The agency was initially called the Bureau of Investigation and charged with enforcing the Mann Act (also known as the White-Slave Traffic Act). At that time, agents were involved in the Palmer Raids in 1919 that were part of the First Red Scare period in American politics. J. Edgar Hoover became director in 1924 and the agency was re-named the Federal Bureau of Investigation in 1935. Under Hoover’s leadership, the FBI was involved in some of the most controversial political dramas of the 20th century, including the Osage Murders, the Rosenberg Spy Case, and the surveillance of Martin Luther King, Jr.  

The FBI has a documented history of being selectively used against African Americans and political dissidents (Weiner, 2008). Three sites - The FBI: A Brief History from the Federal Bureau of Investigation, FBI History from Syracuse University, and The FBI in American Politics - provide more about the agency’s history.

Suggested Learning Activities

  • Research and Report on FBI Surveillance Activities
    • Search FBI records online through a section of the agency’s website known as FBI Records: The Vault that contains 6,700 documents including materials on civil rights, political figures, anti-war protestors and other citizens.
    • Create an infographic or presentation detailing key information from the FBI records about one of the following celebrities and political activists?
      • John Lennon
      • Helen Keller 
      • Jazz Musicians including Max Roach, Duke Ellington, Louis Armstrong, Cab Calloway, Nat King Cole
      • Eleanor Roosevelt from PBS American Experience and from the Vault
      • Marilyn Monroe 

The Post Office in American Politics

The Post Office - also known as the United States Postal Service (USPS) - is an agency in the executive branch of the United States government. It is the only organization, public or private, that delivers mail and packages to every single address in the country, from the largest metropolitan districts to the smallest communities (Postal Facts: Sizing It Up). Some private companies actually pay the Post Office to handle deliveries to more remote locations.

US Mail Dogsled Team in Alaska

Delivering the Mail by Dog Sled in Alaska, 1906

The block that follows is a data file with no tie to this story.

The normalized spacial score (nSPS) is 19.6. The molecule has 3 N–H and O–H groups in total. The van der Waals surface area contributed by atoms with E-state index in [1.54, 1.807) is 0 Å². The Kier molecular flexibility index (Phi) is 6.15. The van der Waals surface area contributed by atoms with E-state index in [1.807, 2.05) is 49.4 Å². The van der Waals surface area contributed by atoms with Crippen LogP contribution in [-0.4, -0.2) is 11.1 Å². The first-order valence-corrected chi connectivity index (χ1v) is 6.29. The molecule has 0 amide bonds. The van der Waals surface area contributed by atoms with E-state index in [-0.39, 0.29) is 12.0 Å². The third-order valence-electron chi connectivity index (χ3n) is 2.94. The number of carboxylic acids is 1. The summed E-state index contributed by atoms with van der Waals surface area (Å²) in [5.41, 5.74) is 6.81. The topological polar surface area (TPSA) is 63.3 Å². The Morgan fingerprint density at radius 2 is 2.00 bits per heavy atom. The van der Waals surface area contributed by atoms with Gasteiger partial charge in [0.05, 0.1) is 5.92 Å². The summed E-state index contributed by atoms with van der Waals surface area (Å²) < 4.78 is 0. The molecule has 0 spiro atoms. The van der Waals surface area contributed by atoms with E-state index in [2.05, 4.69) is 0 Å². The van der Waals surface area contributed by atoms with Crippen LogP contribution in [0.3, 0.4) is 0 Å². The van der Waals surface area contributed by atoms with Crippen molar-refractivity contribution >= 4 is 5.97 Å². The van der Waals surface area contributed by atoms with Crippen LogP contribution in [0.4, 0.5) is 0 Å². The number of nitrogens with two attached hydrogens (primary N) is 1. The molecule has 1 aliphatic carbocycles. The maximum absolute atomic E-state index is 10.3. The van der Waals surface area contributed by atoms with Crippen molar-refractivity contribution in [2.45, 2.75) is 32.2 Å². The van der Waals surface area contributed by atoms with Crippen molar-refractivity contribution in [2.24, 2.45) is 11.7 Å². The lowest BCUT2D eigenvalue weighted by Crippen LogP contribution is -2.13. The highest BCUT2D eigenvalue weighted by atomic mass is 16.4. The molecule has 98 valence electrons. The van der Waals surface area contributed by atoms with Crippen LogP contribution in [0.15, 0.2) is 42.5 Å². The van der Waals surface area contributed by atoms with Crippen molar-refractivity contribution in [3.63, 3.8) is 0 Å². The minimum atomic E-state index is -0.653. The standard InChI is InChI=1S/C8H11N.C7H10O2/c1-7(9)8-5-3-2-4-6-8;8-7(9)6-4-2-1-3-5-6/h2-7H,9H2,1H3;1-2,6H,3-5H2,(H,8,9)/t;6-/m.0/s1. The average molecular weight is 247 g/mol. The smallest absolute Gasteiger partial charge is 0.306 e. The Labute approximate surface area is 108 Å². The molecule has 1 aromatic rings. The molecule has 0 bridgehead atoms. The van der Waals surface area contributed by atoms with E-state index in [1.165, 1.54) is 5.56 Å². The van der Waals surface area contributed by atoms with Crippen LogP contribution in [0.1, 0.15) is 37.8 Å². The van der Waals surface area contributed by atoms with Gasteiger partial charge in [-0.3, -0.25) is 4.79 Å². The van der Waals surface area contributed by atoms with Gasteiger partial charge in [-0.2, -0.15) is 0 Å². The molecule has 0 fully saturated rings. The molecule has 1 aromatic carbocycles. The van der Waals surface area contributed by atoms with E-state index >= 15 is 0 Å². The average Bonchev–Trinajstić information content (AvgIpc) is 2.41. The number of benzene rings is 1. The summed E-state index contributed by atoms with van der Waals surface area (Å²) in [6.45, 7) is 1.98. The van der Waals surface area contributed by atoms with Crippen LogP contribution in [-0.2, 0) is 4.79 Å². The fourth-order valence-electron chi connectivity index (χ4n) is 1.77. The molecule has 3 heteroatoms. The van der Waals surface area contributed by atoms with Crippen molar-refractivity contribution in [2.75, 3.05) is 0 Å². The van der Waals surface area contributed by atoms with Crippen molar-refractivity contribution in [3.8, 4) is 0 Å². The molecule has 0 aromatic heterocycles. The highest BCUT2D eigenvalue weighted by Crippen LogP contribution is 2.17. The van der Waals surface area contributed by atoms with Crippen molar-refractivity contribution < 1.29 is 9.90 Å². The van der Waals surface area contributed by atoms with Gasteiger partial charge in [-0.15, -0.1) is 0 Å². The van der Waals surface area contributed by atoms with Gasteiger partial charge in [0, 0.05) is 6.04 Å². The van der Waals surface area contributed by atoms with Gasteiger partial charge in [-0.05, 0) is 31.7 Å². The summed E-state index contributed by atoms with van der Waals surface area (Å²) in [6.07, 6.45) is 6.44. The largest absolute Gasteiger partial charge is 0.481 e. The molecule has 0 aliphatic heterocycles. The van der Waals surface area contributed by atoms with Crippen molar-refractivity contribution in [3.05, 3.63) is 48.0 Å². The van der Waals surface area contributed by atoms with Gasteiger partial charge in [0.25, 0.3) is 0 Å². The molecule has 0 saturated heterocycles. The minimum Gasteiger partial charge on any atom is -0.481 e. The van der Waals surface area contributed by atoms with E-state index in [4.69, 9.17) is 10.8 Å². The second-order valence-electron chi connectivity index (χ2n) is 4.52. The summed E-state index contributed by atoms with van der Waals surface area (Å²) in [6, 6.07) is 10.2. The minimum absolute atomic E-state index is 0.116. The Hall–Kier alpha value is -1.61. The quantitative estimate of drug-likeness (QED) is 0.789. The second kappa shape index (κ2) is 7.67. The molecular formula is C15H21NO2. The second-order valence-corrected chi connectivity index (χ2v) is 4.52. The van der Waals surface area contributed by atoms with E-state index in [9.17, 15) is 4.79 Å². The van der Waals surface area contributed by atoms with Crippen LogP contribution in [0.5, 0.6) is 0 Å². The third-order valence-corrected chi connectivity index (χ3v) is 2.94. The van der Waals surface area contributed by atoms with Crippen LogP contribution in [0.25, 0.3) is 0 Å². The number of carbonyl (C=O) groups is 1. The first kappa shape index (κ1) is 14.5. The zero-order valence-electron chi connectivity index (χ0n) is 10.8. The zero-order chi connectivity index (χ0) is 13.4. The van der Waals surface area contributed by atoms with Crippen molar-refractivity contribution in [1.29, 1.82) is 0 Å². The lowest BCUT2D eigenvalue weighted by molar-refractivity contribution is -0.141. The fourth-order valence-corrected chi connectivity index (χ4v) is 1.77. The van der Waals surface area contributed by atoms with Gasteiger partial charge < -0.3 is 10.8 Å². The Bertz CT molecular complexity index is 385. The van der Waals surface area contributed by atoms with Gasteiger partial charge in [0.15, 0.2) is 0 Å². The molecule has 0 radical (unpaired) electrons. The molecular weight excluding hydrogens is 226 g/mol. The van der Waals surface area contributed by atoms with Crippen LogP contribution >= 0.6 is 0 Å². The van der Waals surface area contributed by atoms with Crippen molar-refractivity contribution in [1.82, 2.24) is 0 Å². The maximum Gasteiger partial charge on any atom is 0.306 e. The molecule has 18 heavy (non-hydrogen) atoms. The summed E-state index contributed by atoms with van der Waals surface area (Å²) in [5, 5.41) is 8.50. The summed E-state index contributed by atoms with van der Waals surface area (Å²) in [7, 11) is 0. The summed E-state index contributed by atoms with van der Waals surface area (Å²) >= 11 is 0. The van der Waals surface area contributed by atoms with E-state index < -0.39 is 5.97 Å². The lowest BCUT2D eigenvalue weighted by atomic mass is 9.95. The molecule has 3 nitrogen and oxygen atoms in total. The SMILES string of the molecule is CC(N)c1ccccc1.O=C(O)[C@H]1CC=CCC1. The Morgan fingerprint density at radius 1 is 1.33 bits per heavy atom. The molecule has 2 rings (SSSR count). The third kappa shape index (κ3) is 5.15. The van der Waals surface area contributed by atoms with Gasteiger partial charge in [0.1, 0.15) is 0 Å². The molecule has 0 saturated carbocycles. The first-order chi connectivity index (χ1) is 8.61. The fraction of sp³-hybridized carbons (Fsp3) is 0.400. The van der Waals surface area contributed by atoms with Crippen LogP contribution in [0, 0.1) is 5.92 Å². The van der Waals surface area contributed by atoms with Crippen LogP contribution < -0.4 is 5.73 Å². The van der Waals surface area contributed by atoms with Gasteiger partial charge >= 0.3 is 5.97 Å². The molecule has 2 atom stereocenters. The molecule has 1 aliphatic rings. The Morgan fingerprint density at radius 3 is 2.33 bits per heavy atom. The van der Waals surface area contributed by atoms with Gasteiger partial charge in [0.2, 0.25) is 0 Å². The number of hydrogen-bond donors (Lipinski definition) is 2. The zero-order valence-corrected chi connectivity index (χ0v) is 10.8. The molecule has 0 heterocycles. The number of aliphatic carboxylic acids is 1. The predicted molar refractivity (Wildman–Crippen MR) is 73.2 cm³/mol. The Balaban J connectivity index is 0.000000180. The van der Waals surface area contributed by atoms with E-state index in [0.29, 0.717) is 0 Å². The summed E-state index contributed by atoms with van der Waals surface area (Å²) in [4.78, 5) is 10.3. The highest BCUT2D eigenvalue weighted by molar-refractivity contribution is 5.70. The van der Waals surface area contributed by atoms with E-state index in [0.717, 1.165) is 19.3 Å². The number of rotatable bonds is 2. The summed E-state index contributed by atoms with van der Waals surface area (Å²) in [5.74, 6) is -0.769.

United States Mail dogsled team, Nome, April 8, 1906
by Frank H. Nowell | Public Domain

In 2019 alone, the Postal Service delivered 143 billion pieces of mail to 160 million addresses. (The United States Postal Service Delivers the Facts).

The history of the Post Office is a fascinating one, stretching back to the beginnings of the nation. Benjamin Franklin was the first Postmaster in 1775. The first postage stamps were issued in 1847. The Pony Express started in 1860, lasting only 19 months before being made obsolete by the transcontinental telegraph. Zip codes appeared in 1963. The first Post Office iPhone app in 2009. 

Mail boxes

Mailboxes for FedEx, University of California, UPS and United States Postal Service
by Minesweeper | Public Domain

There are important hidden histories and untold stories as well: 

The Post Office today finds itself facing increased competition from private firms (FedEx, UPS, DHL), large budgetary shortfalls (the agency was $11 billion in debt at the end of 2019), and heightened political debates about its ability to handle the demands of dramatic increases in mail-in voting resulting from the COVID-19 pandemic. 

Suggested Learning Activities 

Critical Inquiry Question: What is the best way to save the Post Office?

  1. Read each proposal and discuss the pros and cons of each.  
  2. Please record at least one pro and one con in each of the columns after each proposal.  
  3. With your partner or partners, create your own proposal, add it to the document and list the pros and cons.
  4. Rank the proposals listed below (including your own) from strongest (5) to weakest (1).  Please be prepared to justify your rankings by answering: Why This is a Good Idea/Why This is Not a Good Idea.
    • Increase Funding by Congress.
    • Eliminate Saturday mail deliveries.
    • Invest employee retirement funds in the stock market.
    • Raise prices on stamps and delivery of packages.
    • Your Plan: 
      Link to the Table.

5. Please answer the following questions in complete sentences:  What is the best way to save the Post Office?  Why?

Groupwork: Have students as partners or small groups present their plans and rankings to the class. Encourage questions and discussion. Include a visual (for example students place their rankings and a visual representation of their plan on the back bulletin board. After each group has presented, ask students to complete #5 on their own in order to process